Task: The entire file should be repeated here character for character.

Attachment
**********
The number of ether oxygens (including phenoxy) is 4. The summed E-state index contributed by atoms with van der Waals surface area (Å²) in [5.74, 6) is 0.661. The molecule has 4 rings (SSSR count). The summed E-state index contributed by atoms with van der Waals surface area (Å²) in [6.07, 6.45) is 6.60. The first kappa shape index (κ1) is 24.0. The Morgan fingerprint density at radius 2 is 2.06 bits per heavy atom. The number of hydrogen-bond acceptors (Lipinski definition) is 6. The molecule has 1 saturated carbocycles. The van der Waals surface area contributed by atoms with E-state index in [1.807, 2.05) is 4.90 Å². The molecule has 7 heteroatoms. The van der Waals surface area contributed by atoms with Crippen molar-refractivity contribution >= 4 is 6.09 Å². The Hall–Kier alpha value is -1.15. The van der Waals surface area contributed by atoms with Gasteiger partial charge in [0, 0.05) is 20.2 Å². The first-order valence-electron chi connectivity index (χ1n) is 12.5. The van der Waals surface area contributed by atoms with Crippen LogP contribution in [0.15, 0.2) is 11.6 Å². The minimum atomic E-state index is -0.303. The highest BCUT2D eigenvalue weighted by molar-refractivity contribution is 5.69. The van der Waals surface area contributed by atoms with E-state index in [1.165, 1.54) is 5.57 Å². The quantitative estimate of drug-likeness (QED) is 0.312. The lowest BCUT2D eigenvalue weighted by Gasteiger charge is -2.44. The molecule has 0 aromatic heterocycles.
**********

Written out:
The number of ether oxygens (including phenoxy) is 4. The summed E-state index contributed by atoms with van der Waals surface area (Å²) in [5.74, 6) is 0.661. The molecule has 4 rings (SSSR count). The summed E-state index contributed by atoms with van der Waals surface area (Å²) in [6.07, 6.45) is 6.60. The first kappa shape index (κ1) is 24.0. The Morgan fingerprint density at radius 2 is 2.06 bits per heavy atom. The number of hydrogen-bond acceptors (Lipinski definition) is 6. The molecule has 1 saturated carbocycles. The van der Waals surface area contributed by atoms with E-state index in [1.807, 2.05) is 4.90 Å². The molecule has 7 heteroatoms. The van der Waals surface area contributed by atoms with Crippen molar-refractivity contribution >= 4 is 6.09 Å². The Hall–Kier alpha value is -1.15. The van der Waals surface area contributed by atoms with Gasteiger partial charge in [0, 0.05) is 20.2 Å². The first-order valence-electron chi connectivity index (χ1n) is 12.5. The van der Waals surface area contributed by atoms with Crippen LogP contribution in [0.15, 0.2) is 11.6 Å². The minimum atomic E-state index is -0.303. The highest BCUT2D eigenvalue weighted by molar-refractivity contribution is 5.69. The van der Waals surface area contributed by atoms with E-state index in [1.165, 1.54) is 5.57 Å². The quantitative estimate of drug-likeness (QED) is 0.312. The lowest BCUT2D eigenvalue weighted by Gasteiger charge is -2.44. The molecule has 0 aromatic heterocycles.